To seek an exemption, a principal is required to apply to the Chief Commissioner for a determination.
In making his determination, the Chief Commissioner will review the contractor’s business and consider factors including (but not limited to):
- the use of a business name by the contractor
- the extent and nature of advertising undertaken by the contractor
- the range of clients serviced by the contractor
- the extent and nature of plant and equipment provided by the contractor in execution of the services
- the engagement of staff or sub-contractors by the contractor;
- the use of business premises by the contractor
- the method of operation of the business (such as tendering for jobs)
- the potential for entrepreneurial risk
- the nature of contracts entered into (e.g. formal long term or informal rolled over contracts)
- the history of the formation of the contractor’s business
- how the contractor won the contract
- whether work is performed on separate contracts concurrently
- the nature of the contractor’s business and the type of services provided
- whether the contractor bears the cost and responsibility for faulty materials or workmanship
- whether the contractor quotes competitively for jobs on an all inclusive basis (all labour and materials), and
- whether the contractor merely charges for services on an hourly rate and adds on the cost of materials.
None of the above factors are conclusive on their own, nor is the above list an exhaustive list of factors.
However, the Chief Commissioner will accept that a contractor ordinarily renders services to the public generally where, in the financial year in which services were provided under the contract in question, the contractor provided services of that type to:
- two or more principals (not being members of a group) during the financial year, and
- the principal claiming the exemption for an average of 10 days or less per month (excluding the months in which no services were provided).
If a contractor who has supplied services under a contract to a principal in a particular financial year, meets the above two criteria, the exemption applies. Under these circumstances, there is no need for the principal to obtain a determination from the Chief Commissioner (more details, including an example, can be found on this in the attached link).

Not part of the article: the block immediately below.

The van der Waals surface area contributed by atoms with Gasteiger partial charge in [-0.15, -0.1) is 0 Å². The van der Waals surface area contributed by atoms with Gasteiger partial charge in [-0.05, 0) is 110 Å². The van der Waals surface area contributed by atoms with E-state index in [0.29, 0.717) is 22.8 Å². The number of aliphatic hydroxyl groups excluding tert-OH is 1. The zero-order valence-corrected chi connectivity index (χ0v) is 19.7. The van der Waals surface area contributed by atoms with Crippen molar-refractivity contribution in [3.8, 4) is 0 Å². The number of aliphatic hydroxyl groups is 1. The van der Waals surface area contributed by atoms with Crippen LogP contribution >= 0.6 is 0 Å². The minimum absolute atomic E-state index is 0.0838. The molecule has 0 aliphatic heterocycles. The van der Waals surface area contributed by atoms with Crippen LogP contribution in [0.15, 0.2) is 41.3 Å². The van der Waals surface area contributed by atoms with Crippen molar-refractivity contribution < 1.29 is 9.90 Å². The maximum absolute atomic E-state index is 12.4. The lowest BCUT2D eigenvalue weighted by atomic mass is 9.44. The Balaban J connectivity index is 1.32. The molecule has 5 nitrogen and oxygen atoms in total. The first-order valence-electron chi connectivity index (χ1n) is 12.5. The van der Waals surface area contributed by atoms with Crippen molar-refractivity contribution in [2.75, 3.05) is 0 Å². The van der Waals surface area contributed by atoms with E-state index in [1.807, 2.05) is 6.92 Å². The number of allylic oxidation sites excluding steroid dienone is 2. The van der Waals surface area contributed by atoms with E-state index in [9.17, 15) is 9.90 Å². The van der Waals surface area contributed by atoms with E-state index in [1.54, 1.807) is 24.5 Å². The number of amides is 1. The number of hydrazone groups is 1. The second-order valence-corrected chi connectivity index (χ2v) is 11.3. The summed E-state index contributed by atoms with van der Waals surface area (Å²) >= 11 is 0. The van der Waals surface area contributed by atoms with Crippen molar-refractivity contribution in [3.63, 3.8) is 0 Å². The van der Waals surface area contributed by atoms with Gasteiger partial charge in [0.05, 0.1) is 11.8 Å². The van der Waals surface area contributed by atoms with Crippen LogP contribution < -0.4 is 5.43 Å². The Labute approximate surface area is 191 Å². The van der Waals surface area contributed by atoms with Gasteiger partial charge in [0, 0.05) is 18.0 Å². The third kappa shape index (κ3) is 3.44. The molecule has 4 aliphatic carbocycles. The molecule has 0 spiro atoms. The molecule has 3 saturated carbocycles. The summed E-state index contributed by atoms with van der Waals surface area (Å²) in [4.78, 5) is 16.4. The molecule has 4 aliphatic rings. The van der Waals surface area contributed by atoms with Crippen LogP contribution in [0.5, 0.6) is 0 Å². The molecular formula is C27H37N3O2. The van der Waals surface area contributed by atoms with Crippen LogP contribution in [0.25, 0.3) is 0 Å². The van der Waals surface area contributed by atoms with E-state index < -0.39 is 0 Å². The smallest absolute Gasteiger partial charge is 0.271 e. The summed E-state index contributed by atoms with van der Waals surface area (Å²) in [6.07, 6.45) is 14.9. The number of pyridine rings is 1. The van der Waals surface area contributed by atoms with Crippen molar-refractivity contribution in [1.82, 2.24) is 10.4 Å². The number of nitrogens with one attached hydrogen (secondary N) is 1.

Link: Revenue Ruling PTA 021
Applies to contracts under which the contractor engages additional labour (two or more people) to fulfil the terms of the contract.
This exemption depends on the type of contracting entity:
- Company: 2 or more persons performing the work under the contract
- Partnership: Partner plus one non-partner performing the work under the contract
- Sole trader: Sole trader plus one other performing the work under the contract
In addition, all the following conditions must be met for the exemption to apply in each of the above circumstances:
- The contractor must be carrying on a business (includes a trade, profession, or any other activity generally provided for a fee, gain or reward, carried out in systematic and repetitive manner)
- The contractor must have the overall responsibility to fulfil the terms of the contract in the course of the contractor’s business,
- The person(s) performing the work under the contract must be engaged directly by the contractor and not the principal, even though the principal may also benefit from those services
- The services supplied by the person(s) performing the work must be a necessary part of and are supplied in the course of the contractor’s business
- The person(s) must be engaged by the contractor to perform the work which is the object of the contract (e.g. not administrative services to the tradesman)
Multiple contracts between the same principal and contractor
Where a principal has numerous contracts with a contractor during a financial year and there is clear evidence that each contract is discrete, the exemption will apply on a contract-by-contract basis.
It is common for contractors to operate in a team or buddy gang system where two or more contractors work together on a job or number of jobs. Often, it is difficult to establish the formal relationship between members of the gang, or whether the gang constitutes a legal entity. Where there is a lack of documentation supporting the status of the gang, a contract is deemed to exist between the principal and each contractor if the principal pays each of the contractors separately. In these circumstances, the exemption does not apply to a buddy gang of contractors.
Contractors sharing the services of the same person(s)
There are circumstances where a contractor may share the services of a person or persons with another contractor to perform work pursuant to the respective contracts between the same principal and the contractors. For the exemption to apply, the sharing of such services must be a commercial arrangement, that is:
- the work performed by the person or persons engaged by both the contractors must be distinct, and
- the remuneration paid to that person or persons must be commensurate with the work performed and at a commercial rate.
A contract will not be exempt if the Chief Commissioner considers the contract or arrangement was entered into with the intention of avoiding payroll tax. If any person engaged by the contractor to perform the work is a former employee of the principal, the Chief Commissioner may also consider the arrangement in light of the anti-avoidance provisions.
Link: Revenue Ruling PTA 023
Applies to contracts for the conveyance of goods in a vehicle, which must be provided by, and owned or leased by the contractor.
Payments made for services performed by a contractor who provides his or her own vehicle, being a motorcycle, car or truck, will be exempt if:
- the vehicle provided by the contractor is not owned or leased by the employer
- the employer makes no contribution, whether directly or indirectly, to the capital or running expenses of the vehicle and
- the main purpose of the contractor’s work is the conveyance (i.e. transportation and delivery) of goods. Any other services provided must be in every respect ancillary or secondary to that main purpose. That is, those services must be supplemental or subservient to the main purpose.
Link: Revenue Ruling PTA 006